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Summit over substance

Barely six weeks after participating in the G-20 summit at Hangzhou, China, and the East Asia and ASEAN-India summits at Vientiane, Laos, Prime Minister Narendra Modi will himself play host to the annual BRICS summit in Goa on October 15-16, 2016.

This will bring together the heads of state of Brazil, Russia, India, China and South Africa, and the summit theme put forward by India is “Building Responsive, Inclusive and Collective Solutions”, which is a clever play on the letters constituting the membership of the grouping. India has also exercised its privilege as host to arrange a regional outreach.

At the Fortaleza summit in 2014, Brazil had invited several heads of state/government from Latin America, while at Ufa last year Russia had invited the leaders of the Eurasian Economic Union and the Shanghai Cooperation Organisation. One would have expected India to have invited SAARC leaders to the outreach but it has chosen to host the leaders of the seven-member BIMSTEC (Bay of Bengal Initiative for Multi-Sectoral Technical and Economic Cooperation) instead.

BIMSTEC is a potential Bay of Bengal Economic Community comprising Bhutan, Bangladesh, India, Nepal and Sri Lanka from South Asia and Myanmar and Thailand from ASEAN.

The motivation is obvious, to avoid having to invite Pakistan. BIMSTEC will also hold its fourth summit in Goa. Nepal was to have hosted it in 2015 but was unable to do so mainly on account of the earthquake and the subsequent political turmoil. Not much should be expected from the BIMSTEC summit. It has been as somnolent as SAARC has been since its inception.

The China-Russia dynamic

There will be greater focus on the BRICS summit mainly because of the stature of those who will be attending, including President Vladimir Putin of Russia and President Xi Jinping of China. Both have a shared image of being tough leaders, of having defied the U.S. and the West, and now edging closer to a closer security partnership, if not an alliance.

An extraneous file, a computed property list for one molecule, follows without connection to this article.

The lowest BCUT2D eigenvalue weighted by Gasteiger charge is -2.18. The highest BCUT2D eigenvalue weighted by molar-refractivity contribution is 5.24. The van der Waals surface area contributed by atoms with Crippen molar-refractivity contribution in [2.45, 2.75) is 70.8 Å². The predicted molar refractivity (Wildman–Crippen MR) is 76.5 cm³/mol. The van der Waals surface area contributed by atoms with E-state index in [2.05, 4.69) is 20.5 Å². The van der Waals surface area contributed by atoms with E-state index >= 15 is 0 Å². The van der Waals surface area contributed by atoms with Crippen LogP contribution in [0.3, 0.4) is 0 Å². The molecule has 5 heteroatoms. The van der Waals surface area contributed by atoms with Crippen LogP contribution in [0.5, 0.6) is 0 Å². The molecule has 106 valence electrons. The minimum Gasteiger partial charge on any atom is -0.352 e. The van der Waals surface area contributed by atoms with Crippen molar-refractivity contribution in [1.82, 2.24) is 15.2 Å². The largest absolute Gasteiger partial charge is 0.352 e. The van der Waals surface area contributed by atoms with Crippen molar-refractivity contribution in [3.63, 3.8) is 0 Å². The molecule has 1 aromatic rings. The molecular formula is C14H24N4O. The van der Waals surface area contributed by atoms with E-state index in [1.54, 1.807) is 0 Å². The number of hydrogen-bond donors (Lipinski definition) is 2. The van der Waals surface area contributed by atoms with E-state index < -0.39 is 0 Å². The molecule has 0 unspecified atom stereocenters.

The largest ever Sino-Russian joint naval exercises are being held in the South China Sea off the coast of Guangdong province. And Russia is the only country to have explicitly supported China’s stand on the South China Sea dispute, of rejecting the international tribunal award and proposing bilateral dialogue with claimant countries, though it has not endorsed its territorial claims.

There will be a Chinese effort to include in the summit declaration a formulation similar to what had been agreed upon in the India-Russia-China trilateral Foreign Ministers’ meeting in Moscow in April this year and which appeared to support China’s stand: “Russia, India and China are committed to maintaining a legal order for the seas and oceans based on the principles of international law, as reflected in the UN Convention on the Law of Sea (UNCLOS). All related disputes should be addressed through negotiations and agreements between the parties concerned. In this regard the Ministers called for full respect of all provisions of UNCLOS, as well as the Declaration on the Conduct of Parties in the South China Sea (DOC) and the Guidelines for the implementation of the DOC.”